Achieving Happiness

July 28, 2008

Baby News

Filed under: Uncategorized — Ina Alleco @ 9:13 am

Babies can add new dimensions to your life, especially if one of them is yours. If you’re an activist, then you have one more very important reason to get up in the morning: when I was single (and even when I got married), getting the day’s work done and done well and efficiently was always the main goal; to be able to achieve some measure of success with a ideological, political or organizational task you set for yourself or assigned you as part of general collective effort. It was always get up and go — write the press release; paint plackards; attend the rally; participate in the meeting; go to the forum/symposium, etc, etc , and in general help arouse, organize, mobilize the greatest number of Filipinos possible and push forward the pro-poor and pro-national-liberation agenda and objectives of the Movement.

Now I get up early in the morning to change Kimiko’s nappy; breastfeed her and burp her; and give her her vitamin drops. These are my tasks now, and I try very hard to do them with the same if not greater efficiency and discipline I had when doing my IPO tasks (you try getting up IMMEDIATELY at 3am to feed and burp a baby, nevermind if you were in the middle of a most enjoyable dream or if it’s the first time in days that you’ve had a complete REM cycle. It’s not as easy as you think).

If pre-Kimiko I used to go straight to the computer to check the news (sometimes even before I’ve washed my face or brushed my teeth), the first rays of sunlight that flow through our windows see me going straight to the changing table where Kimiko’s clothes, nappies and various ointment and emollient jars and bottles are. Instead of wrecking my eyes scanning news reports or reading updates on developments in the political arena, I read web sites on baby care and pore over books on infant behavior and nutrition.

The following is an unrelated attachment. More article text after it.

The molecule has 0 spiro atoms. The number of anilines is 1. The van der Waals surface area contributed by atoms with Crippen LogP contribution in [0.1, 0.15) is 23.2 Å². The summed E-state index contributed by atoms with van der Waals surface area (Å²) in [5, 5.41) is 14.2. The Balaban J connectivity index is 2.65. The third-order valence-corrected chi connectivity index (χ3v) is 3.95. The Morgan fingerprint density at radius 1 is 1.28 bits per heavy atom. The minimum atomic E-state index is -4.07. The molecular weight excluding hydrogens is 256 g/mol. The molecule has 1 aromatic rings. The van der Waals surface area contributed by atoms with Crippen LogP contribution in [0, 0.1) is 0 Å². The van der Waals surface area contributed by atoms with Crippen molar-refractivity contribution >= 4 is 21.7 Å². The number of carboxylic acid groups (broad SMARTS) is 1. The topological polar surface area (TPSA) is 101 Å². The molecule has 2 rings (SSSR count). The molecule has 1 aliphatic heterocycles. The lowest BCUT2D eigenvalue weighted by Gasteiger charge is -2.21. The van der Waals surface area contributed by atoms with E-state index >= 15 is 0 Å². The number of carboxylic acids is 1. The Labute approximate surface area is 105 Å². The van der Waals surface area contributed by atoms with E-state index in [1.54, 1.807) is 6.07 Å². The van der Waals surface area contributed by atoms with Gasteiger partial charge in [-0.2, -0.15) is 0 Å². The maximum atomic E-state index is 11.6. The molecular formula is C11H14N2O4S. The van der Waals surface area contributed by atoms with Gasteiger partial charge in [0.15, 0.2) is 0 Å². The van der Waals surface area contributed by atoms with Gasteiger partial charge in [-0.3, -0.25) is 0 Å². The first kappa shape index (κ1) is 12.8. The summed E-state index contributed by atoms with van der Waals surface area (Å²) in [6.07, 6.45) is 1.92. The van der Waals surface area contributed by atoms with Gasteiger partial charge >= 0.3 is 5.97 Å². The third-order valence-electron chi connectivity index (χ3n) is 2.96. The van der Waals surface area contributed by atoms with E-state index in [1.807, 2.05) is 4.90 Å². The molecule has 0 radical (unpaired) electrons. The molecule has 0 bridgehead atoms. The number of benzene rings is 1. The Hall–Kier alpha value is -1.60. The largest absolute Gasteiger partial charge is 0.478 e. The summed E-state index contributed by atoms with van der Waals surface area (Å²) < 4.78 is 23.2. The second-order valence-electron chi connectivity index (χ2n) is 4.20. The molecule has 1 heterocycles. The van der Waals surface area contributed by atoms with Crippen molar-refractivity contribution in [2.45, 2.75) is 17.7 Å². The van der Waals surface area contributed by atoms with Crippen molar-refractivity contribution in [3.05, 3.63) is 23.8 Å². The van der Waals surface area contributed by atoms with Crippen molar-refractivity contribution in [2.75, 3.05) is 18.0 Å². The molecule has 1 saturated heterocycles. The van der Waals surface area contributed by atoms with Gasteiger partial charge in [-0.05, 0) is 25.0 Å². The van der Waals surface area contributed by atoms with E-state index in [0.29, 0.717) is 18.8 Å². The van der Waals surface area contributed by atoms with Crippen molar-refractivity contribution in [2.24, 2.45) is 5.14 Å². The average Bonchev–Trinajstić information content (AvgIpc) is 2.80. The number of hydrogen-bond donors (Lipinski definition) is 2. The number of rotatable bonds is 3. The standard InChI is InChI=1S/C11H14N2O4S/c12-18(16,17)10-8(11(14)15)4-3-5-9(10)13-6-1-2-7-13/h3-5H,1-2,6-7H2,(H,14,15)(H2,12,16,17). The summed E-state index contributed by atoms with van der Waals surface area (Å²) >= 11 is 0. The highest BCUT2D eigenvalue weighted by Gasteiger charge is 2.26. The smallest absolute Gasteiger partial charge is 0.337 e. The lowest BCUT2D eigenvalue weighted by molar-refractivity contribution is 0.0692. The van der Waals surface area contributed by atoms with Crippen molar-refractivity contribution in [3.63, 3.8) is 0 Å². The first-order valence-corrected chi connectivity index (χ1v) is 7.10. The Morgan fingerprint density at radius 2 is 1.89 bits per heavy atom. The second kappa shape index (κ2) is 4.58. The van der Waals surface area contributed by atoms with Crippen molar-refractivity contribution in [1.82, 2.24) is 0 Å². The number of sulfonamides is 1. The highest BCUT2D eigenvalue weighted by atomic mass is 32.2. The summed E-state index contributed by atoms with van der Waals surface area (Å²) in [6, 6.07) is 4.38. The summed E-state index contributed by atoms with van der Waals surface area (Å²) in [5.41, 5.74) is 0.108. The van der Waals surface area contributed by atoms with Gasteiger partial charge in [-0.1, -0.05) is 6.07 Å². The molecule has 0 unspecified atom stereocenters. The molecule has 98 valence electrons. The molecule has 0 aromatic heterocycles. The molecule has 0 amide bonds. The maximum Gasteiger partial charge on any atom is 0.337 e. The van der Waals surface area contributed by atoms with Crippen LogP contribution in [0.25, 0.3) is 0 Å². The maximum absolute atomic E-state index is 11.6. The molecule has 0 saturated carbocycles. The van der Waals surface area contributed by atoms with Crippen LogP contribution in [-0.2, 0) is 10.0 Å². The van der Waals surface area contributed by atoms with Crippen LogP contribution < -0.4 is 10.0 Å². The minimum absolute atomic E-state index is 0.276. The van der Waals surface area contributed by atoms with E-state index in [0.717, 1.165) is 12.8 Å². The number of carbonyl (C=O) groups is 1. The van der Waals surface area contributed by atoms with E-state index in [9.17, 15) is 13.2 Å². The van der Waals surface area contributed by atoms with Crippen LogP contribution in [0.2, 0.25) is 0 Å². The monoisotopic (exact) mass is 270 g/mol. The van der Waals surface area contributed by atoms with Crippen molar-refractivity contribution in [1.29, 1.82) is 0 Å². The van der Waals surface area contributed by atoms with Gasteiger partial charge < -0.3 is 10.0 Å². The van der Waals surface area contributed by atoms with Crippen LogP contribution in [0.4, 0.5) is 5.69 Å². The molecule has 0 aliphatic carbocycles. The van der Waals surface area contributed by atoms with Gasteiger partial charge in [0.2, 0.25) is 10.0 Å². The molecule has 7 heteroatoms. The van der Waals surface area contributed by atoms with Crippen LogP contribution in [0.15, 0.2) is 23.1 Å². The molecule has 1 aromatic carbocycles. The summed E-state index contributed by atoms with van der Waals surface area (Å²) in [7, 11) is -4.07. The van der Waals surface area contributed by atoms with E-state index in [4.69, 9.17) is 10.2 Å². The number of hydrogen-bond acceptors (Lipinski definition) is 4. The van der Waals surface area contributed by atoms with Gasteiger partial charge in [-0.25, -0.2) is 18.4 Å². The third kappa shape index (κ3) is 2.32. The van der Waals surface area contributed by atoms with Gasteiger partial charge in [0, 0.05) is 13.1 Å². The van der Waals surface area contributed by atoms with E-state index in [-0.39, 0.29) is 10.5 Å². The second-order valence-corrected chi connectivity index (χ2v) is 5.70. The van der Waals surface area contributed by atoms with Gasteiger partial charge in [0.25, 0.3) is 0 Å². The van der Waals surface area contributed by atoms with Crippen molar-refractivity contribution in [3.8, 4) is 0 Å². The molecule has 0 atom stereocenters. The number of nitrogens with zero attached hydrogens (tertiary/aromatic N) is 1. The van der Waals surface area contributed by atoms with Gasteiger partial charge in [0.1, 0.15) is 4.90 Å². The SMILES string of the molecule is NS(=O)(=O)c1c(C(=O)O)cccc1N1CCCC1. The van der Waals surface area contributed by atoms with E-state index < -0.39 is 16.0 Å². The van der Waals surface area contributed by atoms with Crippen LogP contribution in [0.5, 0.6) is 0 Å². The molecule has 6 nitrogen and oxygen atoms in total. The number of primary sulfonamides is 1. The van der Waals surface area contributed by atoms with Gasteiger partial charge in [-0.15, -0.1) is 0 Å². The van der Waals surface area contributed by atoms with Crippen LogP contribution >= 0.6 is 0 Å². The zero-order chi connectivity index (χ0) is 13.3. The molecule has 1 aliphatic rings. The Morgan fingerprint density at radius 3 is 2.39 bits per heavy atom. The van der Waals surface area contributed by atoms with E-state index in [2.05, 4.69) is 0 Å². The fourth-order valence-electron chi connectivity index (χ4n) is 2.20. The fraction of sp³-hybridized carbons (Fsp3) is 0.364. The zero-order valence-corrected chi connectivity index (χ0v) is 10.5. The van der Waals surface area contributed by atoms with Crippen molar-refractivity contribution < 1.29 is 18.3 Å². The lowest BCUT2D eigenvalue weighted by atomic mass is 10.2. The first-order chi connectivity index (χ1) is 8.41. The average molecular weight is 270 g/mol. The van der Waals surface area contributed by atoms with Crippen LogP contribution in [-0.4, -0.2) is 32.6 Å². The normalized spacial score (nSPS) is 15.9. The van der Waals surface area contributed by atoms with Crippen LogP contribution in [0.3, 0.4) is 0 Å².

We’re so lucky that Kimiko is so far proving to be a considerate baby. Oh she has a bit of an impatient temper when she doesn’t manage to latch on to a nipple as soon as she’s settled on my breast (her face scrunches up and turns red and she can produce the most atrocious facial expressions clearly showing how annoyed and frustrated she is) ; but for the most part she’s showing self-discipline. She wakes up every two and a half hours to breastfeed, then in the interim she sleeps the sleep of the guileless and pure. Ever so often she wakes up but she doesn’t send out a wail or a cry; instead she lies peacefully in her co-sleeper or bassinet and plays with her hands, looks around her or gurgles softly to herself.

Of course she also farts, pees and poops a lot; but the mess is not a big deal at all and in fact quite a blessing because her being a regular fart, pee and poop machine only proves that her digestive and excretory systems are working fine. No colic so far! And thank goodness her umbilical cord stump is healing quite nicely.